First one has to read through this document:
Your attention should be heightened upon reading:
Could this be a problem?
New York - New York, and Montauk too causing all these problems with unrealistic catch estimates?
From page 6, to wit:
NY now has two motivated, personable individuals sampling in Montauk. Their efforts have resulted in what appears to be substantially more intercepts.
At the same time PRR intercept weights have increased by an order of magnitude.
Is this due to greater diligence in recording the number of interviews not granted/missed or due to CHTS results or both?
How does each factor contribute to the whole?
Something amiss with MRIP? Again we repeat how questionable any information arising from harvest estimates from MRIP are (Note; from page 4; 4.28.2017 - Analysis on black sea bass recreational data tasks):
Based on the data and considering 2016 management measures, it seems the 10 fish bag limit in wave 6 for NY was important, as multiple intercepts with landings of 8 fish or more per angler are present in the data.
The intercept weights (or catch expansion factors) for some of these intercepts are extremely high, over 4,000. It is not clear how intercept weights are calculated by MRIP, but a few intercepts can have a disproportionately large influence on a harvest estimate.
As an example, one intercept of a single angler with 10 landed black sea bass is “weighted” by 5,588.3, so the expanded harvest of that intercept is 55,883 A+B1 black sea bass (10 x 5,588.3).
A single intercept (out of 56 intercepts with black sea bass landings) is responsible for 15% of the landings in NY’s Wave 6.
Seems so......but haven't we said that time and again over the years right here about MRIP operating like a Powerball based - PIck 6?
Oh, there seems to also be something nifty issues with SUMMER FLOUNDER and a white paper now in the public realm...for your reading amusement. The initial synopsis was found here:
Read down a few paragraphs in order to get the gist of the idea behind a An F-based recreational management approach. What does that mean?
The Council wishes to explore the feasibility of tying some or all of the criteria for recreational adjustments to the summer flounder fishing mortality rate.
This has the potential to increase stability in the fishery and the regulations, and mitigate some of the negative consequences associated with annual fine-scale adjustments to measures based on uncertain MRIP estimate.
The goal of this management change would be to meet the requirements of the MSA while minimizing fishery instability caused by frequent changes in management measures driven by uncertain estimates and flawed assumptions.
A step in the right direction....for some at least....but the implications of a shorter season (in open days) and more constrained possession limit in order to achieve this management approach?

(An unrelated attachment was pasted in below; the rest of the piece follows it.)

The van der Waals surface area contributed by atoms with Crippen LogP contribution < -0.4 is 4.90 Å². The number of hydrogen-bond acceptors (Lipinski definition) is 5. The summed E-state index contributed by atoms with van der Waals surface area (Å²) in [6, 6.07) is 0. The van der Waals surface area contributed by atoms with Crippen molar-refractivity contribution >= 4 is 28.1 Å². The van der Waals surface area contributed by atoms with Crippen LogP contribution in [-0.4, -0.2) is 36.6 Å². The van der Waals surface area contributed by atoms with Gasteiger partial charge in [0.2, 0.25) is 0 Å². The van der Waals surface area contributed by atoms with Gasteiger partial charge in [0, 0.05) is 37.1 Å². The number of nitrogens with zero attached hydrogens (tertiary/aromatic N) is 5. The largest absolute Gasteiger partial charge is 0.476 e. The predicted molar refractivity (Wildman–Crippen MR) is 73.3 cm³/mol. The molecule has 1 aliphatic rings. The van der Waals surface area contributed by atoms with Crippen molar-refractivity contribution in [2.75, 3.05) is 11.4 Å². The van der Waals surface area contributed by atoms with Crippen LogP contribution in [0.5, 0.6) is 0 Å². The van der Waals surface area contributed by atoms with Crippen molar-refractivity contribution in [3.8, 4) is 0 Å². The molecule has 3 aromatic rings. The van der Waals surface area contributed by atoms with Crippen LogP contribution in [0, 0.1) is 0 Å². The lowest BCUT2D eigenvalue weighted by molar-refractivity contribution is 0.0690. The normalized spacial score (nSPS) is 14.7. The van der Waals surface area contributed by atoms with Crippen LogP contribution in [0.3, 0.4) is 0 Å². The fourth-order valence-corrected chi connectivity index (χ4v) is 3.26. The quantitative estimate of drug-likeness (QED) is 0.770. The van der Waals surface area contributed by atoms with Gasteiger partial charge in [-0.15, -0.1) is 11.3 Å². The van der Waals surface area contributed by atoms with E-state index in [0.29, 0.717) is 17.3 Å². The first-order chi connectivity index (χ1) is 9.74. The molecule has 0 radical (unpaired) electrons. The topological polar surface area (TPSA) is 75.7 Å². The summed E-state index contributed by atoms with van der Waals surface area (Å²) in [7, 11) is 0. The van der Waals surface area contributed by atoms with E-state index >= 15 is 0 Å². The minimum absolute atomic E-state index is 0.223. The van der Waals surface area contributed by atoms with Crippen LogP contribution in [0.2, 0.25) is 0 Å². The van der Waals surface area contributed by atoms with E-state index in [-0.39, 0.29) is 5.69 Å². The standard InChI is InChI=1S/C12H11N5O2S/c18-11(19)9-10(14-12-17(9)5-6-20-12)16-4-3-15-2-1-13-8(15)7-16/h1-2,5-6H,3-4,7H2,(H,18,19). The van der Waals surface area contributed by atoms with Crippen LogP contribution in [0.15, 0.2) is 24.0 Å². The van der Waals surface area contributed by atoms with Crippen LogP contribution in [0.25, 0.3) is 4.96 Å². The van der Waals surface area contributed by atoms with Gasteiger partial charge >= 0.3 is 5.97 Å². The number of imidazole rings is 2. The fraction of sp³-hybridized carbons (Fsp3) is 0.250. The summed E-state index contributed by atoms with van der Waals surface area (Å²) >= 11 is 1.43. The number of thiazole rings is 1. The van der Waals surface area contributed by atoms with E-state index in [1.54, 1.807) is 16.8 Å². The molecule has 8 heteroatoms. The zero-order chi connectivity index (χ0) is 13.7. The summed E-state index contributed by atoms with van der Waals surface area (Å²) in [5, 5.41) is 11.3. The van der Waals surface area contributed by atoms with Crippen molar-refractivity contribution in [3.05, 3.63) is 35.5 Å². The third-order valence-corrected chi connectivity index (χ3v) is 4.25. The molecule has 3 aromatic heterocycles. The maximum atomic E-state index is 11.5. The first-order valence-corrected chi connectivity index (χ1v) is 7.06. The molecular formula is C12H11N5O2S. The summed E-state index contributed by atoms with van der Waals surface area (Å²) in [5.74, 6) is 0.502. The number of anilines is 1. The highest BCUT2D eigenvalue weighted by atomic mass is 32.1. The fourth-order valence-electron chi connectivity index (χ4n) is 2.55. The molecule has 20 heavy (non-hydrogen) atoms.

Would some states benefit while others, notably to the north and east of New York scream "holy hell" in moving towards a recreational based system that has worked in most part for striped bass?
Getting back to our biscuits and a fishery 2.4x above target, where will it end up at the conclusion of the May 10th meeting in Alexandria, Virginia?
There is something else here which will give some amount of "agita" in the room:
What amount of blowback, and who will be complaining at the regulatory table on the opening of the WAVE 1 - BSB fishery?
Thankfully an enlightened Council member has laid out a framework for a Wave 1 BSB opening that will:
- Capping the total number of vessels allowed to participate
- Establishing a total number of trips allowed by each participating vessel
With the caveat of a no minimum size and no discard policy, essentially you land ALL BSB brought onto the vessel and STOP when your possession limit is reached (there is not ORL or OLR designation).
The number of vessel/trip combinations would be set in order to achieve the desired catch allocation and minimize any potential overages.
I also should remind those who will participate in this fishery (if allowed to) that:
In addition to the EFP (Exempted Fishing Permit), the applicant(s) may also need to obtain state specific exemption/scientific collection permits in order for vessels participating in the program to land black sea bass out of season in the state they are returning to and offloading passengers.
All federally permitted for-hire vessels participating in the program will be required to submit electronic VTRs (eVTR) documenting all fishing activity and catches.
Will Wave 1 - BSB be open in 2018 for the for-hire sector?
As this fish-news is digested, more will be discussed prior to and from the upcoming meeting....